33 comments:

hdhouse said...

are we making a mountain out of a molehill here?

sorry. couldn't resist.

Roger said...

Apropos HD's comment: once again we pole vault over a mouse dropping

Zeb Quinn said...

Hillary's problem is that this is new turf for her. She never shown cleavage before, she has never dressed in any way suggestively or evocative of sexuality before, nor has her dress ever been even particularly fashionably to a notable extent. So, yeah, when she does, the change gets noticed and commented upon. Is that good for her? I dunno.

IMHO she's just too old for this game now. Most people just don't relate to 60-year old woman's cleavage or sexuality suggestiveness the same way they do to younger women. Dressing with style, class, and dignity would seem to be a better way.

Synova said...

I agree we should talk about it. Why not?

And as much as I dislike Hillary, I think her clothing lately has been very nice. I don't understand what the problem is. I thought her orange/pink jacket was an excellent choice. It looked nice. It looked sharp. The lower v-neck stuff makes her face look better. Not so much focus on the jowls.

What with the magic make-up and necklines she probably looks nicer than she ever has. Not even youth made that woman attractive in pictures.

Synova said...

I don't see the sexual suggestiveness, Zeb. Maybe because she *is* old she can do it. Maybe a younger woman would have to try not to look like a girl.

I don't remember where I read it but someone claimed to have determined that a woman that could be elected president would have to look matronly. Like we want a mother or something.

I think it's probably a smart move that Hillary, who has never been "pretty", is not trying to look like a man. The worst thing for her, I think, would be if she seemed to be trying to hard to look tough because trying to hard almost always comes off as being insecure.

(This is definitely true when it comes to the men as well, such as when Kerry went goose hunting.)

Simon said...

Maybe she should have dressed like this. At least Clinton's outfit was appropriate for the venue.

*jane said...

I also am not a fan of Hillary- in fact... never mind. But her Rosie feminist pantsuits are ugly and doctrinaire- it's nice to see her branch out a bit and for at least Repubs to not be so prudish as to object to a tiny bit of cleavage. Were Hillary to present herself to Congress in a skin-tight leopard print dress and six-inch heels, then we'll talk.

Men who try to look sexy aren't, imo. They look just great in their suits (if not too dandied with vest, double-breasted styling, tie tacks, etc.) They even can exude manliness in shorts (that's pushing it), if they're wearing a confident, generous attitude, as well.

Thief said...

1. Givhan is ridiculous, vapid, and wholly unsuited for any kind of serious analysis or commentary. (Which means that, of course, she won a Pulitzer prize for writing crap like this.)

2. The only reason why what politicians wear is of any importance is that some voters decide between candidates based on who is better dressed. (No joke. This is what a Capitol Hill press secretary told me. They've done polls and studies on this. Fear for your country, folks.)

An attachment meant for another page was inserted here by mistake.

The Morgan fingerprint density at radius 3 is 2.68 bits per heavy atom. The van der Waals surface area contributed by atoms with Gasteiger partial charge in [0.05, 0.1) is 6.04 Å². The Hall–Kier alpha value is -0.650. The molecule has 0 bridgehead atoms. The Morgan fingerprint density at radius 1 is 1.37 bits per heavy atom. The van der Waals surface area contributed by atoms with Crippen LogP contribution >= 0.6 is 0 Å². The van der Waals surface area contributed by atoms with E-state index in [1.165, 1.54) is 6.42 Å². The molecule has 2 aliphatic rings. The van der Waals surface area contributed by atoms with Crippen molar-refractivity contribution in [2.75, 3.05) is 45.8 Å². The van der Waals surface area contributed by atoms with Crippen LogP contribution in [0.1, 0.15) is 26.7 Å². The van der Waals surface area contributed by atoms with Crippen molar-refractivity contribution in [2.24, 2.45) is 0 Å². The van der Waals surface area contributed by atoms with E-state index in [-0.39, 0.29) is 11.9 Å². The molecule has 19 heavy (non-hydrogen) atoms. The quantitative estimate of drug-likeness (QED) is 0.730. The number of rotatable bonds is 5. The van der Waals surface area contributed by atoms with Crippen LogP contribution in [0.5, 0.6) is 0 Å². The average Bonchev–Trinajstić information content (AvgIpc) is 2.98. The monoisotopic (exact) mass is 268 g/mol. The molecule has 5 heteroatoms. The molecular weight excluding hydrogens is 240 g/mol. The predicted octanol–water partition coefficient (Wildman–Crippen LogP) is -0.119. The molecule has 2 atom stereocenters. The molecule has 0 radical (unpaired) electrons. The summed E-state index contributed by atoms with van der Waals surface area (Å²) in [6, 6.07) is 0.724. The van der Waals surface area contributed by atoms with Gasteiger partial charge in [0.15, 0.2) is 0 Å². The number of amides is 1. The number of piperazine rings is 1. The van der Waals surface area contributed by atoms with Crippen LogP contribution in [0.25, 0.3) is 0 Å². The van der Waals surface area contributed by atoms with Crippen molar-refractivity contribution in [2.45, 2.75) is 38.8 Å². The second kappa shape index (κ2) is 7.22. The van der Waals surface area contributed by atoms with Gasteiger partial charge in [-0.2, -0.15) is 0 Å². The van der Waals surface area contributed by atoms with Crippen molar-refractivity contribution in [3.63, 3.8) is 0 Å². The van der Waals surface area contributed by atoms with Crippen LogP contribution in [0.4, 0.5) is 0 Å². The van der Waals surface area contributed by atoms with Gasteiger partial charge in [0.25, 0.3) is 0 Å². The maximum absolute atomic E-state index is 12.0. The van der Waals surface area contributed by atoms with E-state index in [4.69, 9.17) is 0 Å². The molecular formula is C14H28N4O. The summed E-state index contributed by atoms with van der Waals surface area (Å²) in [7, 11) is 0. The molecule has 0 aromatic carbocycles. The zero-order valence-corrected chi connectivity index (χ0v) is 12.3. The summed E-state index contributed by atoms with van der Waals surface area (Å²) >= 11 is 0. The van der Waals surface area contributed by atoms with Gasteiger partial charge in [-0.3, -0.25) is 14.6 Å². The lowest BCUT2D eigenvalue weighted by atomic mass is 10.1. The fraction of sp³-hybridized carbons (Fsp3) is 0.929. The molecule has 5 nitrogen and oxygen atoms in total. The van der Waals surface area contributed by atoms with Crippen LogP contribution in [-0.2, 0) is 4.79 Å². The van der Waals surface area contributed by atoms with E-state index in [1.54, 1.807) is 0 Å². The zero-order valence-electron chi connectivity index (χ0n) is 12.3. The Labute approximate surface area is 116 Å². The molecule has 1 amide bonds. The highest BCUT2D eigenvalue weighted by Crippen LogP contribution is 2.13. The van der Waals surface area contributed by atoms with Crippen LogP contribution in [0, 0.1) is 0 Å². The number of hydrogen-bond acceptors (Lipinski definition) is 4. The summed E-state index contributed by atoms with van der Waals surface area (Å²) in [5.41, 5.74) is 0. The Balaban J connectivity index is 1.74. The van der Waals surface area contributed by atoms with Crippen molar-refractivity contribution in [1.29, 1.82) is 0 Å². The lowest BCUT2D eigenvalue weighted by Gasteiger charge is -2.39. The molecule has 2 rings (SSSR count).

Simon said...

Zeb Quinn said...
"IMHO she's just too old for this game now. Most people just don't relate to 60-year old woman's cleavage or sexuality suggestiveness the same way they do to younger women."

As to the first sentence - I don't accept that raw age has anything to do with it. And even if it does, as to the second sentence, what's wrong with challenging that view?

Roger said...

having already decried this as polevaulting, I will make my hypocritical attempt to clear the bar: Someone on a previous thread noted that this attire and article came out shortly after (I believe) Elizabeth Edward's criticism of HRC as manly. For those such as myself who assume Ms. Clinton is a very calculating and political person who leaves nothing to chance, I infer that this outfit was chosen specifically, and I would not be shocked to learn that Ms Clinton's attire would have been leaked to a friendly WAPO writer. But thats just ole conspiratorial me.

*jane said...

Roger, right. Of course, this was all calculated to get us talking about Hillary the Woman. Her critics on the Right and now on the Left have been taking swipes at her unwomanliness for a while now. With just one slightly low-cut top worn in Congress, she shows us she's willing to hint at her female credentials and, more importantly, to do what it takes to get the job done, which is admirable in a way... Too bad, many of us still wouldn't feel comforted in the bosom of her political ideology and Clintonesque mode of operation.

Maxine Weiss said...

But what's a "professional setting" ?

Isn't a Blogger, blogging away, doing so in a "Professional Setting" ???

Yes Blogging is a "Profession" if your definition of Profession is anyone who wants to be taken seriously at something they engage in.